A TCP Farmer Becomes a Scientist

by Betsy Agle


Angel grinding chili peppers to make an organic fungicide to protect his bean fields.

Ángel Amaya Aleman has turned from a skeptic to an enthusiast about sustainable agricultural practices. In 2008 he decided not to participate in the TCP program but when the TCP-Vecinos program was described in 2015, he decided to join. Roy helping Angel layouAttending workshops in their own and neighboring communities, he learned more than six sustainable agricultural practices. Roy Lara had one more suggestion — to apply sugar water to the crops in order to control a particular highly destructive worm (mosis latipes). Ants and wasps are attracted to the seedlings by the sugar water and then they eat the worm.

This fall when Ángel he harvested the crops planted that spring, he was surprised at the impact of these best practices. (See Ángel grinding chili peppers to make an organic pest repellent in the photo above.) Ángel was especially impressed with the effectiveness of the sugar water. “I have much more corn and beans to feed my family,” he told Roy.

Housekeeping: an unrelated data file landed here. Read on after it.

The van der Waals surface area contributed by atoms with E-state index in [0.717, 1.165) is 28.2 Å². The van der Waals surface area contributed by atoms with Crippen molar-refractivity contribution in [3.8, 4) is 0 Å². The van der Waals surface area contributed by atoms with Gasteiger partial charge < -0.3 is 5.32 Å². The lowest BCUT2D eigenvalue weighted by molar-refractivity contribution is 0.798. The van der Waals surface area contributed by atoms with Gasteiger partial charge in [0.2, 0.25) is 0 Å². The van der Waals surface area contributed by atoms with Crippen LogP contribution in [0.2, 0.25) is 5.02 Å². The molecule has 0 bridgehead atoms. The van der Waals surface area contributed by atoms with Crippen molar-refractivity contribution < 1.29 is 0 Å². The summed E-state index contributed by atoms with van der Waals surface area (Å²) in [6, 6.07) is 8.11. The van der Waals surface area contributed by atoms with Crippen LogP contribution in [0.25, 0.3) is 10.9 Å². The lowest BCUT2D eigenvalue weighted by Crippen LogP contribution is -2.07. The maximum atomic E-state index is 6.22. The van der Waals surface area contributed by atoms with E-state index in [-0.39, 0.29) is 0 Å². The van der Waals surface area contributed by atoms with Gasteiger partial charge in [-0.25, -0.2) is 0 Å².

Bienvenida sharing new recipes with mothers in El Chol, a nearby community.

“Now I want to plant plots of different types of native beans to see which one grows best on my farm.”

That’s when Ángel became a scientist. He decided to participate in a program run by a regional NGO to evaluate the growth of various native seeds in order to determine which ones grow best in various localities. (Photo at the top shows Roy advising Angel about how to find out which bean seeds would grow well on his land.)  His small experimental plots of beans are planted and he is watching to see what happens. He is also experimenting with various containers and locations to save some of these precious native seeds so he will be able to grow them next year. He likes the idea of saving money because he won’t have to buy seeds and he likes the color and taste of the native seeds.


The family of Angel Amaya, with malanga, a traditional vegetable, in their kitchen garden.

Meanwhile his wife, Bienvenida Aguilar, took part in as many workshops as she could on issues ranging from healthy homes, building self-esteem, improved stove construction to increasing the variety of vegetables and natural medicinal plants in the kitchen garden.  In September Ángel and Bienvenida, together with three other families in El Tule, hosted visitors from El Puente, a new TCP-Vecinos community. They showed off their fields and gardens and explained what motivated them to let go of old practices and start new sustainable ones. Then they served a meal. The menu? Tomatillos, mustard greens, corn on the cob and other products they had grown.

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